Monday, 1 October 2007

Port Vale, Ernest Bevin and the poverty of aspirations

The less said about my home-town team Port Vale at the moment, the better - except that there can be few managerial departures that have been carried out with heavier hearts than that of Martin Foyle last week. ‘Tinny’ had been with the club as player, coach and manager for a decade and a half. As a player, he scored some of the best received goals in the club’s history, including some of those that helped maintain an unlikely superiority over the Vale’s richer and better-known local rivals, Stoke City, for a period in the 1990s. Football’s a tough old trade but not even bottom place in Division Two can dim the affection with which he will always be remembered by fans and management alike.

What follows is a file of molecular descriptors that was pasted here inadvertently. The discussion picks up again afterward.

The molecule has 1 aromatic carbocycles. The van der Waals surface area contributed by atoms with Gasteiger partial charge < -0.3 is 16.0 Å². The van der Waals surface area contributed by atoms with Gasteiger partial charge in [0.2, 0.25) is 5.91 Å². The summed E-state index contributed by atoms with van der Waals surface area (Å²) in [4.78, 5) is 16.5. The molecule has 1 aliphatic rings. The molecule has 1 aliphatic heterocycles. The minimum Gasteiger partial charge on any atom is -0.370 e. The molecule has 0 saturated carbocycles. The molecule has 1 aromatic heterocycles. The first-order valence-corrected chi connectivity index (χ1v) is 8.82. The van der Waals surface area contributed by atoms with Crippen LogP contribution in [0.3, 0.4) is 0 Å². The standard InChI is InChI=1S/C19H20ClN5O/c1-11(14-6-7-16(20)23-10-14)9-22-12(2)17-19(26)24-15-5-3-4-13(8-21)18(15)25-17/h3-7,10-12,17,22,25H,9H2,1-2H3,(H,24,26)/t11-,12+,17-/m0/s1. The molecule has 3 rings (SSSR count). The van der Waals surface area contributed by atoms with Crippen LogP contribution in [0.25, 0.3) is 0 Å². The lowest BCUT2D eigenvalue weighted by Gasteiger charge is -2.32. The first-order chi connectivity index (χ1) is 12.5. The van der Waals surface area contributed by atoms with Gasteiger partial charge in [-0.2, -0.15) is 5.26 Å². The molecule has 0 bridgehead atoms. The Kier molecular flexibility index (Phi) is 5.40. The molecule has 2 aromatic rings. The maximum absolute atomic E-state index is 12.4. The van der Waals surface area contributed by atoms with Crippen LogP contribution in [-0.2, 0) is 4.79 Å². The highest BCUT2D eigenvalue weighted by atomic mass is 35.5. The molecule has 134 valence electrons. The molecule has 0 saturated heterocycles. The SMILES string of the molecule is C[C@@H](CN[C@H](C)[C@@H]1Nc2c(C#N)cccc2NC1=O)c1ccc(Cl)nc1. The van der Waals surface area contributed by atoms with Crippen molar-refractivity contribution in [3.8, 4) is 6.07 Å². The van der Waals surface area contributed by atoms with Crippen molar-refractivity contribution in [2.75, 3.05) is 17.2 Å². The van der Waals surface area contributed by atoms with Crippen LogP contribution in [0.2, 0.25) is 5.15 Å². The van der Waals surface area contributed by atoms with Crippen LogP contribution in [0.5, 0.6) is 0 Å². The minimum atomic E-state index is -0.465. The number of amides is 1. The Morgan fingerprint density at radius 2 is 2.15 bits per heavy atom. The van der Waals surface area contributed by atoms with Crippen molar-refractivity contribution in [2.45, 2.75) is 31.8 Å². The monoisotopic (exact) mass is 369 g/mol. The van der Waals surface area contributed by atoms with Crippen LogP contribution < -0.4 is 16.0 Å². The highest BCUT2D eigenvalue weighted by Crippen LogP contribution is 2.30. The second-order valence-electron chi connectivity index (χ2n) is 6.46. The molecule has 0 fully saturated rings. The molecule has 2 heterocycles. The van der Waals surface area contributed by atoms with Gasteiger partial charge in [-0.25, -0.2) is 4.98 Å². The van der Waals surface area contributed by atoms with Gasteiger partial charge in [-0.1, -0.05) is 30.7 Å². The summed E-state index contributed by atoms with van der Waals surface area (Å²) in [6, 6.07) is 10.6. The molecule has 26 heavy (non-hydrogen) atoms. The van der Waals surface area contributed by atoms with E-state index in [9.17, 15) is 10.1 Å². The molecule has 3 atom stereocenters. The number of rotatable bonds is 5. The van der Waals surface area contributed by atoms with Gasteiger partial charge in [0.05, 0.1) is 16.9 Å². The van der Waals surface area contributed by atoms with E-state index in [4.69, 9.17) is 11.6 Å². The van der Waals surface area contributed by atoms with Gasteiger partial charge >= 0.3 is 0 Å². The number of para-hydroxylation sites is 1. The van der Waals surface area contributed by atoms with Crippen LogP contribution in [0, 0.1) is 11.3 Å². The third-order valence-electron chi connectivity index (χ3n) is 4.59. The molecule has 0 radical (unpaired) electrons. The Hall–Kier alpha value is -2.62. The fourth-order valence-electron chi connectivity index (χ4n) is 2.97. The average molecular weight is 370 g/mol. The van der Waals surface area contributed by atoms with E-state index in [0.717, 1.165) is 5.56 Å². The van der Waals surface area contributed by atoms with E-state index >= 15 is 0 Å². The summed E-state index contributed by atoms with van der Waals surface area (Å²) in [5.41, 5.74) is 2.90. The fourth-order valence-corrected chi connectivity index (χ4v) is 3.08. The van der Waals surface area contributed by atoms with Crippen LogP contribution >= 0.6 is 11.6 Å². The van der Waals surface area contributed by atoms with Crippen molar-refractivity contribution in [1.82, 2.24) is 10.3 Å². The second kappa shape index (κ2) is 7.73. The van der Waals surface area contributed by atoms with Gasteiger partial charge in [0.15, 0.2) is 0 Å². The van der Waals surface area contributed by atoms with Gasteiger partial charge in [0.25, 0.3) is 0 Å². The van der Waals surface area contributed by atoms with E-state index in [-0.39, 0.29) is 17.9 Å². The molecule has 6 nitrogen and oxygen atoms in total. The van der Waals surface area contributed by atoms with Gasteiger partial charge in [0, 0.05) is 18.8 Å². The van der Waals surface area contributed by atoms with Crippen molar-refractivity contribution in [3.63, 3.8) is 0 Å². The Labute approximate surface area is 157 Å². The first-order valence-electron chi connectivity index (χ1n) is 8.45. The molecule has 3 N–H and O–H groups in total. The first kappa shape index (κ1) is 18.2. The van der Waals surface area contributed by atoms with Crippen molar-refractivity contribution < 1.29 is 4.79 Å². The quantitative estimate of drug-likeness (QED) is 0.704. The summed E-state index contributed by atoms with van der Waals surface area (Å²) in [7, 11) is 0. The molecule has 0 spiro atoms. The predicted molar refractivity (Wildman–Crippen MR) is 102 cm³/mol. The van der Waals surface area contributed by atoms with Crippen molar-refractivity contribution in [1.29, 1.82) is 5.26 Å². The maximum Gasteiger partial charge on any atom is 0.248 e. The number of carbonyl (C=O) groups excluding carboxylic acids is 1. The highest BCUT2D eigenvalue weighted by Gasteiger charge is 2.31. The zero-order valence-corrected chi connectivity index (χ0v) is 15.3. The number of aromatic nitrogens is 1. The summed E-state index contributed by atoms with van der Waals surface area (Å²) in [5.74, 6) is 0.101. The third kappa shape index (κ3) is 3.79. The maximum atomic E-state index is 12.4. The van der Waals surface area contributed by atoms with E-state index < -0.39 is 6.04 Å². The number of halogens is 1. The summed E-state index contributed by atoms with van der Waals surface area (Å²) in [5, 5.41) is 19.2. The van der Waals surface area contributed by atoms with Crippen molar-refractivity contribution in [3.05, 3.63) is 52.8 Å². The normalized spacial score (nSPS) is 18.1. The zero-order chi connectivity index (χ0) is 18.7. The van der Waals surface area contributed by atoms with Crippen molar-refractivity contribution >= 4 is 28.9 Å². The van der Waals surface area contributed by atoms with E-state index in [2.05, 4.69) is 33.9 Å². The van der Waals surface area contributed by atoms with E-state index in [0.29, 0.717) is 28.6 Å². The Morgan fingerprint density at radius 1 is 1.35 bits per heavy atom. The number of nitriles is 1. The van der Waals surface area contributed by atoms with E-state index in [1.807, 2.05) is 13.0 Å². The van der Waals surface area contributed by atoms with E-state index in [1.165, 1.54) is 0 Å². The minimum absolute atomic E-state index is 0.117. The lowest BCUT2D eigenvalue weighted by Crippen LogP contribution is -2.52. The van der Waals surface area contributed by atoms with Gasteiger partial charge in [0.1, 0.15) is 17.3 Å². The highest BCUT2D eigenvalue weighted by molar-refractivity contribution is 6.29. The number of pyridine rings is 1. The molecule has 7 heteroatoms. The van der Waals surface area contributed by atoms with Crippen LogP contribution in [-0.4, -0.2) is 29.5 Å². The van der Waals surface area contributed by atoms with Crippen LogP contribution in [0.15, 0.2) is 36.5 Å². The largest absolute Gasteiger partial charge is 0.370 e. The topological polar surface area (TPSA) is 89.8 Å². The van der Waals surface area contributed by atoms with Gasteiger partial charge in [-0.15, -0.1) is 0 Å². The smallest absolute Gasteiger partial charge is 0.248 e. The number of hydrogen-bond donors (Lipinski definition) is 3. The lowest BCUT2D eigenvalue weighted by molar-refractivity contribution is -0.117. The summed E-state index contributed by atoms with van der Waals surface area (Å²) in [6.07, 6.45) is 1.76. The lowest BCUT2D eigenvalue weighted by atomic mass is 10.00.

One of the current players, Paul Harsley, is unlikely ever to be the recipient of such fondness. ‘The best thing about being a footballer is that it’s a good laugh and the hours are good,’ he once said. What was it that Ernest Bevin once said about the real poverty of the working classes being their poverty of aspiration?

Actually, I’m not sure exactly what Ernest Bevin did say on the subject - or indeed whether he ever used the phrase ‘poverty of aspiration’ at all. When I quote someone, even a famous quote by someone long since dead, I take an old-fashioned journalistic pride in making sure that I get it right. Checking up on this quote, however, I can find no authoritative reference to it anywhere.

In a Chatham House speech a couple of years ago, Gordon Brown attributed it to Aneurin Bevan. I think he’s wrong. Can anyone provide chapter and verse?

1 comment:

Pablo said...

“Port Vale, Ernest Bevin and the poverty of aspirations”. Did you bet someone that you could work those into the one headline?